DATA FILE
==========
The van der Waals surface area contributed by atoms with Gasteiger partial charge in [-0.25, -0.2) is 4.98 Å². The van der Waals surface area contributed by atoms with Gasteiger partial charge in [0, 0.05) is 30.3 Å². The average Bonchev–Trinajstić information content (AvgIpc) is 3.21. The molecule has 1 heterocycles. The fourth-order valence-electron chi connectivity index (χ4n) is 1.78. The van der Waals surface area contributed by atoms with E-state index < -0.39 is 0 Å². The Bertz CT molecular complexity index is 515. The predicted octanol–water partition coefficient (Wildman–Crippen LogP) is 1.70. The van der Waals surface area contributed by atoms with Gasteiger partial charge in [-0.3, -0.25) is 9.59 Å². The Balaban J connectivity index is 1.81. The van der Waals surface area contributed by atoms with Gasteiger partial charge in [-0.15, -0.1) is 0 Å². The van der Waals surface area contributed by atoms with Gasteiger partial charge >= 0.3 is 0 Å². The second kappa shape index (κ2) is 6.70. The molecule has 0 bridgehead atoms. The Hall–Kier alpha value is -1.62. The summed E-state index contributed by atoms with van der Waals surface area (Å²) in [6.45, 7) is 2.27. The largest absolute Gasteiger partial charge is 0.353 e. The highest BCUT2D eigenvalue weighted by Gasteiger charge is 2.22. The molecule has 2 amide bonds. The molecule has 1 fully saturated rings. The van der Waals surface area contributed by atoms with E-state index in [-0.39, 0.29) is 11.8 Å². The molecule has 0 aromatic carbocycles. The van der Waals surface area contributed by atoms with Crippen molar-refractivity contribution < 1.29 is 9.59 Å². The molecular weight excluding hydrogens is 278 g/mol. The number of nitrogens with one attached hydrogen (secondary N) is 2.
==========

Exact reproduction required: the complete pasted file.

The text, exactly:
The van der Waals surface area contributed by atoms with Gasteiger partial charge in [-0.25, -0.2) is 4.98 Å². The van der Waals surface area contributed by atoms with Gasteiger partial charge in [0, 0.05) is 30.3 Å². The average Bonchev–Trinajstić information content (AvgIpc) is 3.21. The molecule has 1 heterocycles. The fourth-order valence-electron chi connectivity index (χ4n) is 1.78. The van der Waals surface area contributed by atoms with E-state index < -0.39 is 0 Å². The Bertz CT molecular complexity index is 515. The predicted octanol–water partition coefficient (Wildman–Crippen LogP) is 1.70. The van der Waals surface area contributed by atoms with Gasteiger partial charge in [-0.3, -0.25) is 9.59 Å². The Balaban J connectivity index is 1.81. The van der Waals surface area contributed by atoms with Gasteiger partial charge in [-0.15, -0.1) is 0 Å². The van der Waals surface area contributed by atoms with Gasteiger partial charge >= 0.3 is 0 Å². The second kappa shape index (κ2) is 6.70. The molecule has 0 bridgehead atoms. The Hall–Kier alpha value is -1.62. The summed E-state index contributed by atoms with van der Waals surface area (Å²) in [6.45, 7) is 2.27. The largest absolute Gasteiger partial charge is 0.353 e. The highest BCUT2D eigenvalue weighted by Gasteiger charge is 2.22. The molecule has 2 amide bonds. The molecule has 1 fully saturated rings. The van der Waals surface area contributed by atoms with E-state index in [-0.39, 0.29) is 11.8 Å². The molecule has 0 aromatic carbocycles. The van der Waals surface area contributed by atoms with Crippen molar-refractivity contribution < 1.29 is 9.59 Å². The molecular weight excluding hydrogens is 278 g/mol. The number of nitrogens with one attached hydrogen (secondary N) is 2.